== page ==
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Goldfish Supplies, can you teach a goldfish to drive

Can you teach a goldfish to drive

Can you teach a goldfish to drive?

Well, the answer is yes, you can teach a goldfish to drive.  We have been telling you for a while that fish are very smart and can be trained – Smithsonian agrees.  According to an article published in Smithsonian Magazine, a group of researchers designed a mobile tank for goldfish to drive on land.  The study was performed to learn about fish navigation skills, no matter the habitat.  The study was published in February 2022 in Science Direct.

Can you teach a goldfish to drive

Going on to say that the fish were taught to make movements necessary to propel the vehicle to dispense food.  This enabled the fish to navigate over land and obstacles visually thru the Fish Operated Vehicle (FOV) walls.  Their FOV, simply put, is a fish tank on wheels.

ABC News goes on to report that before the experiment could begin the fish needed to be taught how to drive the car. The scientists were surprised how quick the fish learned  to get the food dispensed.  Once the fish learned how to drive the FOV, they were successfully able to drive the vehicle on land and their skills drastically improved with repeated attempts.

The Can you Teach a Goldfish to Drive Study had 2 conclusions. First, fish navigational ability is universal to the species rather than specific to the environment. Second, it showed that goldfish have the ability to learn complex tasks in an unfamiliar environment and make adjustments to survive.

“It shows that goldfish have the cognitive ability to learn a complex task in an environment completely unlike the one they evolved in. As anyone who has tried to learn how to ride a bike or to drive a car knows, it is challenging at first,” study author Shachar Givon, a graduate student at Ben-Gurion University, said in a statement.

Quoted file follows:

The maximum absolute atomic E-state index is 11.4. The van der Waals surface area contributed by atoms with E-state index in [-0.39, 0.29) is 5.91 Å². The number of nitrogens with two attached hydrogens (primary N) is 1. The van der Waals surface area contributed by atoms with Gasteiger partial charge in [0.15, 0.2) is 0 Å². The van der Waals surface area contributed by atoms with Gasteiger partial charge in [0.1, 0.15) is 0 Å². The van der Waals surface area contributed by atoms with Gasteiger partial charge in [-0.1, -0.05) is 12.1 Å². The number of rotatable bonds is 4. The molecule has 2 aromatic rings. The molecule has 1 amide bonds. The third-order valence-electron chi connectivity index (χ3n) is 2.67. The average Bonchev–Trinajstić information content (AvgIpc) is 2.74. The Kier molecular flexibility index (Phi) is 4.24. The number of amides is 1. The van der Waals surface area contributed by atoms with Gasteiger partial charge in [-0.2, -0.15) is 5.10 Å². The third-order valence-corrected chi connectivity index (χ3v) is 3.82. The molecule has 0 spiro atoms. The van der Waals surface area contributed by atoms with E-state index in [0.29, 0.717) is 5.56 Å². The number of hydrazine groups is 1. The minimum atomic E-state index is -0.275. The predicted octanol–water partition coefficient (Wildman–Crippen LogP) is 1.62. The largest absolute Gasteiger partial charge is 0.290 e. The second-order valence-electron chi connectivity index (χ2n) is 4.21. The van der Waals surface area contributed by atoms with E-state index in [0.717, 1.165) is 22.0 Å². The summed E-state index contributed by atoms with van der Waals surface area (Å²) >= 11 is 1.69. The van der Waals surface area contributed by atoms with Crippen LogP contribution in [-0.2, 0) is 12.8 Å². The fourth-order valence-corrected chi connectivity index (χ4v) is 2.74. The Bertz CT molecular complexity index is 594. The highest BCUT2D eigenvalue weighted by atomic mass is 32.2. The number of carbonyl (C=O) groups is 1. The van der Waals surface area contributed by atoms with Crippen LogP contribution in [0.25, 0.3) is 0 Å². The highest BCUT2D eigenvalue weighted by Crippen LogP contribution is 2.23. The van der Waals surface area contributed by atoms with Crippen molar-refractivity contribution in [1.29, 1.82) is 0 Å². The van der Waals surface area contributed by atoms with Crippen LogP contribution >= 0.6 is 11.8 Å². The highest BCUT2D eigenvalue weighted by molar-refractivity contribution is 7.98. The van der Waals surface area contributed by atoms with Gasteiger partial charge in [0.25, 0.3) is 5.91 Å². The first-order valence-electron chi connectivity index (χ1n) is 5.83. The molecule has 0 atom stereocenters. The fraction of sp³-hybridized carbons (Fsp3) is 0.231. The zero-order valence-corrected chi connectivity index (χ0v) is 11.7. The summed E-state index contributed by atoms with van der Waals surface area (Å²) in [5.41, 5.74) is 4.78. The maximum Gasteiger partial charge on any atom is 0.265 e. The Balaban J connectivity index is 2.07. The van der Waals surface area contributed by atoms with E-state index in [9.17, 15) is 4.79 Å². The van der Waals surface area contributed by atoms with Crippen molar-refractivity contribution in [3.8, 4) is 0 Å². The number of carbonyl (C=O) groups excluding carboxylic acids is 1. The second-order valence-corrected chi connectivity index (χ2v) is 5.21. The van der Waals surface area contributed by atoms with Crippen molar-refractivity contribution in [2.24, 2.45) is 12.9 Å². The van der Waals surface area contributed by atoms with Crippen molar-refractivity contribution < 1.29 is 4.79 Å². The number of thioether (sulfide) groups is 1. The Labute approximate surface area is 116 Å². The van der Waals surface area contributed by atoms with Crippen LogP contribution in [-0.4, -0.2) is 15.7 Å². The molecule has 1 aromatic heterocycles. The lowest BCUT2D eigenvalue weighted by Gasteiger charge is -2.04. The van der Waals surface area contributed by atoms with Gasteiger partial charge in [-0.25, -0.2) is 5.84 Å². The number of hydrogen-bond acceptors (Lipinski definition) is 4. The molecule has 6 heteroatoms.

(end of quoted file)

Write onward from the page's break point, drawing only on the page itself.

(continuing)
Green Aquarium Water

Green Aquarium Water

Green Aquarium water isn’t always bad for fish and plants, certainly not pleasing on the eyes but can be easily treated.  Green water is caused by an increased growth of single cell algae blooms, technically called phytoplankton.  When the blooms become too concentrated in your aquarium it turns the water green. Plants and fish like green water as phytoplankton is the start of the food chain in a productive aquatic eco-system in both fresh and salt water aquariums.  Healthy tanks have a balance of phytoplankton in fact, it creates oxygen and is a food source.

What are the Causes of Green Water in an Aquarium?

Bacteria and algae lives everywhere in the aquarium, in the substrate,  filter, filter media, and on decorations.   In order for phytoplankton to bloom, there needs to be excessive light, an imbalance of aquarium nitrates and room to grow.

  • Lots of light either natural sunlight or artificial tank lights
  • Left over food in the water
  • Too many fish and waste
  • Dirty water
  • Not enough good quality water changes
  • Dirty substrate
  • Poor tank maintenance

Rid your Tank of Algae Blooms

Algae blooms can be cleared in your tank once you recognize what caused the bloom to start in the first place. Algae need the proper amount of food and light to bloom.  You can rid your fish tank of green water by adding chemicals, adding a UV clarifier, half tank water changes and thorough substrate vacuuming.  Following a couple of suggestions can help get your fish tank or aquarium back to crystal clear water.

  • Chemicals, called algaecides can be used to help kill the algae
  • Control the lighting
  • Install an Ultra Violet Clarifier, often called a UV Filter
  • Completely break down your filter, clean or purchase filter media
  • Do a thorough water change
  • Clean the tank, substrates, glass, decorations, rocks or wood
  • Vacuum to clean the gravel or sand